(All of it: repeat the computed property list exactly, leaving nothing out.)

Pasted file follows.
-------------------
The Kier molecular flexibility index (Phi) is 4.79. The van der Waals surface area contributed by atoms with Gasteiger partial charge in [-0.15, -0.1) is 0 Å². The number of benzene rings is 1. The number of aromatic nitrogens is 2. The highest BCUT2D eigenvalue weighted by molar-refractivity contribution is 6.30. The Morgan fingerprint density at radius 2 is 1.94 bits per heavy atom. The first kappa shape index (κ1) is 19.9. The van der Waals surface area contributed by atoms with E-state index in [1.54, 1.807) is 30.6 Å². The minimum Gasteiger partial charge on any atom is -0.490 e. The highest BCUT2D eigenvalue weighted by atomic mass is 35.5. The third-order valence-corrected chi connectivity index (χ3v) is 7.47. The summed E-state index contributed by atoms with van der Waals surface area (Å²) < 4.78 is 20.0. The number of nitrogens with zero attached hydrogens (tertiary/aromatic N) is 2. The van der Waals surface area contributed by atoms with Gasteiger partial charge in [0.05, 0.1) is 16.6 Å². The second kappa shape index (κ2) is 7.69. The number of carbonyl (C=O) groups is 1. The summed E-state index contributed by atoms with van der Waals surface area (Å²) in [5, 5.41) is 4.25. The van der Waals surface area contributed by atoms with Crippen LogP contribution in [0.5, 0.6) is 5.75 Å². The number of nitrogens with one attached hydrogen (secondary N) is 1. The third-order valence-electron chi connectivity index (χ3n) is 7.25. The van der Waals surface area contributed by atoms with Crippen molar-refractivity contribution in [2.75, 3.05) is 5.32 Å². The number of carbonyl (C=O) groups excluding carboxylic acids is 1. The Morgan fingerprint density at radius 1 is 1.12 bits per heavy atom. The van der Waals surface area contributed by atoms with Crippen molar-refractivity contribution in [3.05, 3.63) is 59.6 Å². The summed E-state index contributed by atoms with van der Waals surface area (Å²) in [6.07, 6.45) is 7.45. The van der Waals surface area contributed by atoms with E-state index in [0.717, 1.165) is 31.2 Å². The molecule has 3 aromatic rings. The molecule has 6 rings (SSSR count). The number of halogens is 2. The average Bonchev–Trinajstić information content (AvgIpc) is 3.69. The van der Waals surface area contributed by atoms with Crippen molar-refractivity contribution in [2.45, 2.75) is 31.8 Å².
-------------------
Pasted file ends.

The Kier molecular flexibility index (Phi) is 4.79. The van der Waals surface area contributed by atoms with Gasteiger partial charge in [-0.15, -0.1) is 0 Å². The number of benzene rings is 1. The number of aromatic nitrogens is 2. The highest BCUT2D eigenvalue weighted by molar-refractivity contribution is 6.30. The Morgan fingerprint density at radius 2 is 1.94 bits per heavy atom. The first kappa shape index (κ1) is 19.9. The van der Waals surface area contributed by atoms with E-state index in [1.54, 1.807) is 30.6 Å². The minimum Gasteiger partial charge on any atom is -0.490 e. The highest BCUT2D eigenvalue weighted by atomic mass is 35.5. The third-order valence-corrected chi connectivity index (χ3v) is 7.47. The summed E-state index contributed by atoms with van der Waals surface area (Å²) < 4.78 is 20.0. The number of nitrogens with zero attached hydrogens (tertiary/aromatic N) is 2. The van der Waals surface area contributed by atoms with Gasteiger partial charge in [0.05, 0.1) is 16.6 Å². The second kappa shape index (κ2) is 7.69. The number of carbonyl (C=O) groups is 1. The summed E-state index contributed by atoms with van der Waals surface area (Å²) in [5, 5.41) is 4.25. The van der Waals surface area contributed by atoms with Crippen LogP contribution in [0.5, 0.6) is 5.75 Å². The number of nitrogens with one attached hydrogen (secondary N) is 1. The third-order valence-electron chi connectivity index (χ3n) is 7.25. The van der Waals surface area contributed by atoms with Crippen molar-refractivity contribution in [2.75, 3.05) is 5.32 Å². The number of carbonyl (C=O) groups excluding carboxylic acids is 1. The Morgan fingerprint density at radius 1 is 1.12 bits per heavy atom. The van der Waals surface area contributed by atoms with Crippen molar-refractivity contribution in [3.05, 3.63) is 59.6 Å². The summed E-state index contributed by atoms with van der Waals surface area (Å²) in [6.07, 6.45) is 7.45. The van der Waals surface area contributed by atoms with E-state index in [0.717, 1.165) is 31.2 Å². The molecule has 3 aromatic rings. The molecule has 6 rings (SSSR count). The number of halogens is 2. The average Bonchev–Trinajstić information content (AvgIpc) is 3.69. The van der Waals surface area contributed by atoms with Crippen molar-refractivity contribution in [2.45, 2.75) is 31.8 Å².